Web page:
Though hard to believe, children have a lot to be angry about. They’re old enough to know what they want, but too young to always get what they want. Their curiosity and inexperience make them want to try everything, but they might not always succeed. Many emotions and circumstances are completely new, so they do not yet know how to handle it all. On top of it all, most kids have not yet mastered the controlling of impulses.
The first step in anger management for children is identifying their own emotions. Anger also might not be the reason your child is aggressive.
“ … anger is almost never a primary emotion in that even when anger seems like an instantaneous, knee-jerk reaction to provocation, there’s always some other feeling that gave rise to it. – Dr. Leon F. Seltzer
Children often mask feelings, such as hurt or rejection, behind aggressive behavior. Though your child might not know exactly what set them off, asking questions to help them verbalize how they feel teaches them to distinguish different emotions and effectively achieve resolutions.
Teaching the importance of anger management for children
Though anger is an intense, scary emotion, it is not beneficial to eliminate the feeling altogether. Telling a child not to get angry might work temporarily, but the feelings will soon build up into an emotional outburst over an unrelated situation.
The key to anger management for children is exactly that: management. As with any other emotion, there is an appropriate time to be angry. Teach children how to cope with anger, instead of eliminating it. Though obvious to adults, children might not understand the difference between anger and aggression. Although feelings of anger might be justified, physical aggression, such as slamming the door or hitting the other person, is not necessary to get your point across.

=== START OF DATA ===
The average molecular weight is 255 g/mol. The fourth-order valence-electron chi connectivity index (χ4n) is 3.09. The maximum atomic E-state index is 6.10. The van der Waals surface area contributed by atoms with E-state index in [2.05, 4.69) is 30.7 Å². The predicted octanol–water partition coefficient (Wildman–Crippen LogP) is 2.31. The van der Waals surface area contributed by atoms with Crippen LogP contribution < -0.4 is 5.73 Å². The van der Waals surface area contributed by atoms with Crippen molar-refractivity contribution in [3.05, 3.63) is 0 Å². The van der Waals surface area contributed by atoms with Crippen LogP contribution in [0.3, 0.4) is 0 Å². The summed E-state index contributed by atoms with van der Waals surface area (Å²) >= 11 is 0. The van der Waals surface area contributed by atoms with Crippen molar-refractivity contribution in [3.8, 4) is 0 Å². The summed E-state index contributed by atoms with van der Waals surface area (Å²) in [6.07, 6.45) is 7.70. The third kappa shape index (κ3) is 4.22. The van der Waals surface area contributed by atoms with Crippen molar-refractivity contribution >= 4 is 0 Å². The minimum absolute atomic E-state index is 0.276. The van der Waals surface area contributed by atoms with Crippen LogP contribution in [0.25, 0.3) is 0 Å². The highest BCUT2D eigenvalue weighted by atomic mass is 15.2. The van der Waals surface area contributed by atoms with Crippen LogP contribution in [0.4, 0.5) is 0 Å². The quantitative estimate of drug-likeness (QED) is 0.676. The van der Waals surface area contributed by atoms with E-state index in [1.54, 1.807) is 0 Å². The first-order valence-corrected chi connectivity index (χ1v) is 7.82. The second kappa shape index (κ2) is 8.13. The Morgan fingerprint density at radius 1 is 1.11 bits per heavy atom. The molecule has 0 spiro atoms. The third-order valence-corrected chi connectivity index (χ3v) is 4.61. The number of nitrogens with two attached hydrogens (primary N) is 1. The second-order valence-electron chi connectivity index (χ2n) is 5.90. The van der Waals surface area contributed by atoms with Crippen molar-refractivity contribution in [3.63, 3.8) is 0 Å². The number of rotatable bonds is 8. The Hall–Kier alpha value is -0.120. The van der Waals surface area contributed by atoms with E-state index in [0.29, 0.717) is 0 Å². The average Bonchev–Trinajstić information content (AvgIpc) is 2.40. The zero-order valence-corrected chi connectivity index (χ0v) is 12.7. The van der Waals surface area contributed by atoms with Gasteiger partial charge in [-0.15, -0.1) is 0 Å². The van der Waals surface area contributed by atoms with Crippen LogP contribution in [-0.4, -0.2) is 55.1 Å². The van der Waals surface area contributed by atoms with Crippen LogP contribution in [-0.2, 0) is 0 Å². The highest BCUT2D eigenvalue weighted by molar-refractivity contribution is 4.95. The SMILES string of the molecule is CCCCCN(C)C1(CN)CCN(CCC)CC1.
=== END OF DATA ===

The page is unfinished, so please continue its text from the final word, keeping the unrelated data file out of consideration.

For most individuals, managing anger takes a lifetime, so be patient when children are just learning. Every situation has different options for resolution, so learning to know what you can do at what time requires ongoing learning.
Wilderness therapy teaches new life skills
A deficiency in anger management for children can cause serious issues for the child, siblings and parents. If your child has difficulty managing anger, resulting in pervasive aggressive and emotional outbursts, Trails Carolina can help. Our program, designed specifically for young adolescents ages 10-13, helps teach anger management for children in a structured, safe wilderness environment.
Don’t wait to seek help. Early interventions provide the greatest chance for long-term emotional stability. Call us today at 800-975-7303.
A graduate of the University of North Carolina at Chapel Hill, Graham Shannonhouse has been actively involved in the wilderness therapy field for nearly three decades. After receiving her degree in 1991, Shannonhouse spent 10 years working with a premiere wilderness-based therapeutic program in south-central Idaho. During her tenure, she served three years as a hands-on Field Instructor, three years as Field Supervisor, and the remaining time as Wilderness Program Director. During this period she developed, managed, and served as counselor for the country’s first wilderness program specifically focused on pre- teens ages 10 to 13
Graham returned to the east in 2002 to serve as Executive Director for a therapeutic wilderness program based in North Carolina, successfully growing it to one of the most respected companies in the industry. In 2008, she resigned her position to open Trails Carolina. Having an intimate working knowledge of the roots of wilderness therapy, Graham has brought her experience and wisdom to her position as Partner and Executive Director with the goal of integrating the true family work that must be done to insure lasting success.